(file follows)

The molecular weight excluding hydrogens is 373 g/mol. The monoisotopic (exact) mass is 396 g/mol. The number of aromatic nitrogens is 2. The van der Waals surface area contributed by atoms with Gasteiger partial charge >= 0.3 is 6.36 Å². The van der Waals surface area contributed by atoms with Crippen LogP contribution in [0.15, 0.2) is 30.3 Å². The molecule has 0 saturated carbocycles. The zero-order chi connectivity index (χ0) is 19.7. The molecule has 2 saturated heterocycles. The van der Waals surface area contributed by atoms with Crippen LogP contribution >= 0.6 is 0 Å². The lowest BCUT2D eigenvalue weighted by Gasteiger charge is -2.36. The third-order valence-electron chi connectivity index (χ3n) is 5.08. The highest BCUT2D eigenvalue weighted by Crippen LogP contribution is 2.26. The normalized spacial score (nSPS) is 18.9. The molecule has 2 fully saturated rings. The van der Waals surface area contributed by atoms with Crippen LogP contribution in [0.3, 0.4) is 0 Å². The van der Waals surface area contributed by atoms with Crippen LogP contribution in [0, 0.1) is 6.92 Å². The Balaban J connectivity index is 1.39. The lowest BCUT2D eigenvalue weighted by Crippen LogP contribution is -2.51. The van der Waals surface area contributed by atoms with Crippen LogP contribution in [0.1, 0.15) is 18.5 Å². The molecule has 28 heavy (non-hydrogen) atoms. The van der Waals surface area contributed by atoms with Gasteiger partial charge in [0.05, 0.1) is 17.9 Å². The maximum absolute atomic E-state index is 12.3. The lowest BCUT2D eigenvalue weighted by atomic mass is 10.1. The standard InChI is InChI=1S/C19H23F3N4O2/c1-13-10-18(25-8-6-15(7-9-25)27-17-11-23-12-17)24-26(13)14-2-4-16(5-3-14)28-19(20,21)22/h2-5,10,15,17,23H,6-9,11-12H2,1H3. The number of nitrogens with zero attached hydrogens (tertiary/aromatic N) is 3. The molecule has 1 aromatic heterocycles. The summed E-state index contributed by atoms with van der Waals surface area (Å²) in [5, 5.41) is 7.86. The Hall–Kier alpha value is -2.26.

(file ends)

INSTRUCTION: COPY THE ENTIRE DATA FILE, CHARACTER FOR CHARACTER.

The molecular weight excluding hydrogens is 373 g/mol. The monoisotopic (exact) mass is 396 g/mol. The number of aromatic nitrogens is 2. The van der Waals surface area contributed by atoms with Gasteiger partial charge >= 0.3 is 6.36 Å². The van der Waals surface area contributed by atoms with Crippen LogP contribution in [0.15, 0.2) is 30.3 Å². The molecule has 0 saturated carbocycles. The zero-order chi connectivity index (χ0) is 19.7. The molecule has 2 saturated heterocycles. The van der Waals surface area contributed by atoms with Crippen LogP contribution >= 0.6 is 0 Å². The lowest BCUT2D eigenvalue weighted by Gasteiger charge is -2.36. The third-order valence-electron chi connectivity index (χ3n) is 5.08. The highest BCUT2D eigenvalue weighted by Crippen LogP contribution is 2.26. The normalized spacial score (nSPS) is 18.9. The molecule has 2 fully saturated rings. The van der Waals surface area contributed by atoms with Crippen LogP contribution in [0.3, 0.4) is 0 Å². The van der Waals surface area contributed by atoms with Crippen LogP contribution in [0, 0.1) is 6.92 Å². The Balaban J connectivity index is 1.39. The lowest BCUT2D eigenvalue weighted by Crippen LogP contribution is -2.51. The van der Waals surface area contributed by atoms with Crippen LogP contribution in [0.1, 0.15) is 18.5 Å². The molecule has 28 heavy (non-hydrogen) atoms. The van der Waals surface area contributed by atoms with Gasteiger partial charge in [0.05, 0.1) is 17.9 Å². The maximum absolute atomic E-state index is 12.3. The lowest BCUT2D eigenvalue weighted by atomic mass is 10.1. The standard InChI is InChI=1S/C19H23F3N4O2/c1-13-10-18(25-8-6-15(7-9-25)27-17-11-23-12-17)24-26(13)14-2-4-16(5-3-14)28-19(20,21)22/h2-5,10,15,17,23H,6-9,11-12H2,1H3. The number of nitrogens with zero attached hydrogens (tertiary/aromatic N) is 3. The molecule has 1 aromatic heterocycles. The summed E-state index contributed by atoms with van der Waals surface area (Å²) in [5, 5.41) is 7.86. The Hall–Kier alpha value is -2.26.